Readers who encounter the book in trade for the first time will, of course, be spared all the waiting and the threat of waning interest between issues. The extraordinary length of time that it took Secret Six to hit six issues is still somewhat evident here, however.

Like all DC books, Secret Six had an eight-page preview story appear during DC's Convergence break. Most of the trades in which these previews have appeared have done so at the beginning of the book, but because of the timing of Secret Six's launch and the delays, their preview appears practically at random in the middle of Simone's storyline (between issues #3 and #4). It's a bit jarring, as the preview story is actually a completely complete story, and one in which the Six are presented as a fully functioning team taking on the sorts of mercenary jobs that the team in Simone's previous Secret Six series did. But that's not really who this team is, at least, not yet, and so it reads like a hiccup in the narrative, a flash-forward not demarcated as such in anyway.
By issue three, the book begins to take form, and Simone has fun contrasting her characters with the wholesome-looking, sitcom stage of a house that Big Shot, a private eye named Damon Wells with the super-human ability to Hulk out. Members of her old Six appear as mercenaries working for Mockingbird, sent to try and recover the new Six: Ragdoll, Scancal Savage and Jeanette, all rather ridiculously concealing their identities in head-to-toe, Snake Eyes-like black costumes with red goggles.

Just as I was starting to get comfortable with the series, despite not being a huge fan of Simone's sense of humor and actively disliking her reinvention of Alan Grant and Norm Breyfogle's Ventriloquist and Scarface characters married with elements borrowed from horror movies (plus, telekinesis!), the last panel of the fourth issue drops some bombshells, including the true identity of one of the new characters and Mockingbird.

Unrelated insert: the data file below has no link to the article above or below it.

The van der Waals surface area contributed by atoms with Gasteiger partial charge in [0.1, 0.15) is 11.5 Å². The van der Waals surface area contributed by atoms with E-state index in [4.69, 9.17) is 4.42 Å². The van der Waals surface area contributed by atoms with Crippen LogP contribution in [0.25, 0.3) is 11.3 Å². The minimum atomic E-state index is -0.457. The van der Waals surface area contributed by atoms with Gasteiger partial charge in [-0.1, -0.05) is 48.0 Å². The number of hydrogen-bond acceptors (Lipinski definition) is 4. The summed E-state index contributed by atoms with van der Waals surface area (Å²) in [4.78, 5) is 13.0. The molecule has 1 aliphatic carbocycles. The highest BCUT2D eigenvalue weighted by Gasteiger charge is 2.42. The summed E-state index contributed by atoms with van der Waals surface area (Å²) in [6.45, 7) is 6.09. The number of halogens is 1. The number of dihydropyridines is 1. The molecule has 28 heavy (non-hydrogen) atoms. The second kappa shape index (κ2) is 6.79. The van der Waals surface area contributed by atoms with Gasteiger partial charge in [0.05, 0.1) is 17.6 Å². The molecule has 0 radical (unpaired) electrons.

So overall, it's a pretty strong book, particularly if you were a fan of Simone's original. Lashley's art was fine, but that of Derenick and Dale Eaglesham is far better, particularly for a book with such a large cast and so many colorful characters (Derenick draws the sixth issue in its entirety, Eaglesham draws #4 and #5, plus the eight-pager in the middle of the book).

Like the previous Secret Six, it's a book about some fairly terrible, extremely broken villains-turned-anti-heroes who form a makeshift family and bond over scrambled eggs and mutual enemies, falling victim to and occasionally victimizing worse people. Despite my dislike of The Ventriloquist and Ferdie, this is a strong, diverse cast with an interesting mix of personalities, powers and gimmicks. Had it managed to ship monthly and with its eventual art team at the beginning–say, if DC held its launch until June 2015's "DCYou" initiative–it likely would have fared better, perhaps even surviving into the "Rebirth" phase of DC's publishing plans.

I'm a little baffled by the last two issues, though, as Mockingbird's real identity is a weird one, as is that of the traitor in the Six's midst, as is the reason the Six and Mockingbird are in conflict at all.

And now let's discuss spoilers, after this image from the cover of Secret Six #2, so click away now if you don't want this spoiled for you.
Okay, ready?

Here's the last panel of Secret Six #4:
Mockingbird is The Riddler, and Big Shot is Ralph Dibny, who pre-Flashpoint was known as The Elongated Man (Whether that's the case in The New 52 isn't revealed; Dibny mentions his ability to stretch, but not whether or not he was a superhero with a costume and codename.)